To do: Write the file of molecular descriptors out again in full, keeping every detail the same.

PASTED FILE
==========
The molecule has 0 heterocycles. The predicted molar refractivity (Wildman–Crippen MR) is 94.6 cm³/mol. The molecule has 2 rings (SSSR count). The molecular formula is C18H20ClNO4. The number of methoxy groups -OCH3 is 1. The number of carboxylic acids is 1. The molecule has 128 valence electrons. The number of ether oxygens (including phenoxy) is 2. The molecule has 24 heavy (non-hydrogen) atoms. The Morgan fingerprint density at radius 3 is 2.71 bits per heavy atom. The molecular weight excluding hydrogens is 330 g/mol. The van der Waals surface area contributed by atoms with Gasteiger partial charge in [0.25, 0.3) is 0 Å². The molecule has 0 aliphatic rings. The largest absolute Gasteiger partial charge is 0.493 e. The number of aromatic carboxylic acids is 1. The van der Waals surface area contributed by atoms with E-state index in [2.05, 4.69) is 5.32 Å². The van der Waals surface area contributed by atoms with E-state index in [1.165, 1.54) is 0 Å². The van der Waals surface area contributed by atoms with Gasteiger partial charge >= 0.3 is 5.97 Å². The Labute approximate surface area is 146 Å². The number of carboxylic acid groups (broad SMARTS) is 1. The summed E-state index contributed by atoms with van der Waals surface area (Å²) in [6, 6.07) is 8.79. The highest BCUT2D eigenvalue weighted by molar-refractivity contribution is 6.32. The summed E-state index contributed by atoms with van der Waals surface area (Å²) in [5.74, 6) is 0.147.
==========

The molecule has 0 heterocycles. The predicted molar refractivity (Wildman–Crippen MR) is 94.6 cm³/mol. The molecule has 2 rings (SSSR count). The molecular formula is C18H20ClNO4. The number of methoxy groups -OCH3 is 1. The number of carboxylic acids is 1. The molecule has 128 valence electrons. The number of ether oxygens (including phenoxy) is 2. The molecule has 24 heavy (non-hydrogen) atoms. The Morgan fingerprint density at radius 3 is 2.71 bits per heavy atom. The molecular weight excluding hydrogens is 330 g/mol. The van der Waals surface area contributed by atoms with Gasteiger partial charge in [0.25, 0.3) is 0 Å². The molecule has 0 aliphatic rings. The largest absolute Gasteiger partial charge is 0.493 e. The number of aromatic carboxylic acids is 1. The van der Waals surface area contributed by atoms with E-state index in [2.05, 4.69) is 5.32 Å². The van der Waals surface area contributed by atoms with E-state index in [1.165, 1.54) is 0 Å². The van der Waals surface area contributed by atoms with Gasteiger partial charge >= 0.3 is 5.97 Å². The Labute approximate surface area is 146 Å². The number of carboxylic acid groups (broad SMARTS) is 1. The summed E-state index contributed by atoms with van der Waals surface area (Å²) in [6, 6.07) is 8.79. The highest BCUT2D eigenvalue weighted by molar-refractivity contribution is 6.32. The summed E-state index contributed by atoms with van der Waals surface area (Å²) in [5.74, 6) is 0.147.